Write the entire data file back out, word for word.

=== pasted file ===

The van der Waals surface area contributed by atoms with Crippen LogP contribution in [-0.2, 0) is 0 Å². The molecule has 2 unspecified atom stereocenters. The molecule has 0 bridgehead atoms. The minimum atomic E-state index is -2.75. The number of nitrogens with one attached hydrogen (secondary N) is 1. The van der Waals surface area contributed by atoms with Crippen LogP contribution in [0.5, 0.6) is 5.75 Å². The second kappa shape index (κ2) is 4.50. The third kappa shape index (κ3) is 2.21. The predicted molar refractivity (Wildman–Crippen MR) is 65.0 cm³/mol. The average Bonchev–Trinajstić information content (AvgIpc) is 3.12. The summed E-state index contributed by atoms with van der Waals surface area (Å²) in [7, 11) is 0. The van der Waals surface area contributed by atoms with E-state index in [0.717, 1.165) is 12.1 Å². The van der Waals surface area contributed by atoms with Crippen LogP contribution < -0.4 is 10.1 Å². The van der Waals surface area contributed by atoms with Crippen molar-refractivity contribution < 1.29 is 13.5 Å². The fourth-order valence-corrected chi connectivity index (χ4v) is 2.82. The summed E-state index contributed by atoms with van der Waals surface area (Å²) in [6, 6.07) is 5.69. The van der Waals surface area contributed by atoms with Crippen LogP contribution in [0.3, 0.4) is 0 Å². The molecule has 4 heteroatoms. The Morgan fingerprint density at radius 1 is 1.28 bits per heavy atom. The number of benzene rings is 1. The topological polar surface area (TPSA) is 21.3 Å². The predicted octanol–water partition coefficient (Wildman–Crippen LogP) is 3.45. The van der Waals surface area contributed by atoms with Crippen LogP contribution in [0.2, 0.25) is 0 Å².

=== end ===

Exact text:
The van der Waals surface area contributed by atoms with Crippen LogP contribution in [-0.2, 0) is 0 Å². The molecule has 2 unspecified atom stereocenters. The molecule has 0 bridgehead atoms. The minimum atomic E-state index is -2.75. The number of nitrogens with one attached hydrogen (secondary N) is 1. The van der Waals surface area contributed by atoms with Crippen LogP contribution in [0.5, 0.6) is 5.75 Å². The second kappa shape index (κ2) is 4.50. The third kappa shape index (κ3) is 2.21. The predicted molar refractivity (Wildman–Crippen MR) is 65.0 cm³/mol. The average Bonchev–Trinajstić information content (AvgIpc) is 3.12. The summed E-state index contributed by atoms with van der Waals surface area (Å²) in [7, 11) is 0. The van der Waals surface area contributed by atoms with E-state index in [0.717, 1.165) is 12.1 Å². The van der Waals surface area contributed by atoms with Crippen LogP contribution < -0.4 is 10.1 Å². The van der Waals surface area contributed by atoms with Crippen molar-refractivity contribution < 1.29 is 13.5 Å². The fourth-order valence-corrected chi connectivity index (χ4v) is 2.82. The summed E-state index contributed by atoms with van der Waals surface area (Å²) in [6, 6.07) is 5.69. The van der Waals surface area contributed by atoms with Crippen LogP contribution in [0.3, 0.4) is 0 Å². The molecule has 4 heteroatoms. The Morgan fingerprint density at radius 1 is 1.28 bits per heavy atom. The number of benzene rings is 1. The topological polar surface area (TPSA) is 21.3 Å². The predicted octanol–water partition coefficient (Wildman–Crippen LogP) is 3.45. The van der Waals surface area contributed by atoms with Crippen LogP contribution in [0.2, 0.25) is 0 Å².